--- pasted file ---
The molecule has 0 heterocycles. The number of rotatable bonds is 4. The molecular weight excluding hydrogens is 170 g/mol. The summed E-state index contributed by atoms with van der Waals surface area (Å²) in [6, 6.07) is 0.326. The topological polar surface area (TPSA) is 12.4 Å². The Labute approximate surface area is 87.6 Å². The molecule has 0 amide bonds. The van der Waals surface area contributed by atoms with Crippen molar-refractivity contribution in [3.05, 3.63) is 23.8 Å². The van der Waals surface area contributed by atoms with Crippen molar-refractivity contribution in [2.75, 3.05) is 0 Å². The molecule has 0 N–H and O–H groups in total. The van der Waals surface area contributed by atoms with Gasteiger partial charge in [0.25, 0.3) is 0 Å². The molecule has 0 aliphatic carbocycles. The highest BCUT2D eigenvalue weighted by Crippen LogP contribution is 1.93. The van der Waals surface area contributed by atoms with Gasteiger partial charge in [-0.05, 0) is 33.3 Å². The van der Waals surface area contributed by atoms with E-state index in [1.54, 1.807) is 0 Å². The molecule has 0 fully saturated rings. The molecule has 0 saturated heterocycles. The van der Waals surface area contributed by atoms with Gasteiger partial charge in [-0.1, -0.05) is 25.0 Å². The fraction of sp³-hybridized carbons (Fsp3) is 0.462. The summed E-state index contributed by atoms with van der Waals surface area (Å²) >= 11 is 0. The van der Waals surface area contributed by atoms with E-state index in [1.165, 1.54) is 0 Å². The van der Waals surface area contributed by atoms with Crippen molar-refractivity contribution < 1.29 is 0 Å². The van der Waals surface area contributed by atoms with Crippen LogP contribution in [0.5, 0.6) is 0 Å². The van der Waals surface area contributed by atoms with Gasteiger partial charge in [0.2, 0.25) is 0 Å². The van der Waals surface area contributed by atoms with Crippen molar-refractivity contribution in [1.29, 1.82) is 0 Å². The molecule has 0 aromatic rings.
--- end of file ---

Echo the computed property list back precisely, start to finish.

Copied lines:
The molecule has 0 heterocycles. The number of rotatable bonds is 4. The molecular weight excluding hydrogens is 170 g/mol. The summed E-state index contributed by atoms with van der Waals surface area (Å²) in [6, 6.07) is 0.326. The topological polar surface area (TPSA) is 12.4 Å². The Labute approximate surface area is 87.6 Å². The molecule has 0 amide bonds. The van der Waals surface area contributed by atoms with Crippen molar-refractivity contribution in [3.05, 3.63) is 23.8 Å². The van der Waals surface area contributed by atoms with Crippen molar-refractivity contribution in [2.75, 3.05) is 0 Å². The molecule has 0 N–H and O–H groups in total. The van der Waals surface area contributed by atoms with Gasteiger partial charge in [0.25, 0.3) is 0 Å². The molecule has 0 aliphatic carbocycles. The highest BCUT2D eigenvalue weighted by Crippen LogP contribution is 1.93. The van der Waals surface area contributed by atoms with Gasteiger partial charge in [-0.05, 0) is 33.3 Å². The van der Waals surface area contributed by atoms with E-state index in [1.54, 1.807) is 0 Å². The molecule has 0 fully saturated rings. The molecule has 0 saturated heterocycles. The van der Waals surface area contributed by atoms with Gasteiger partial charge in [-0.1, -0.05) is 25.0 Å². The fraction of sp³-hybridized carbons (Fsp3) is 0.462. The summed E-state index contributed by atoms with van der Waals surface area (Å²) >= 11 is 0. The van der Waals surface area contributed by atoms with E-state index in [1.165, 1.54) is 0 Å². The van der Waals surface area contributed by atoms with Crippen molar-refractivity contribution < 1.29 is 0 Å². The van der Waals surface area contributed by atoms with Crippen LogP contribution in [0.5, 0.6) is 0 Å². The van der Waals surface area contributed by atoms with Gasteiger partial charge in [0.2, 0.25) is 0 Å². The van der Waals surface area contributed by atoms with Crippen molar-refractivity contribution in [1.29, 1.82) is 0 Å². The molecule has 0 aromatic rings.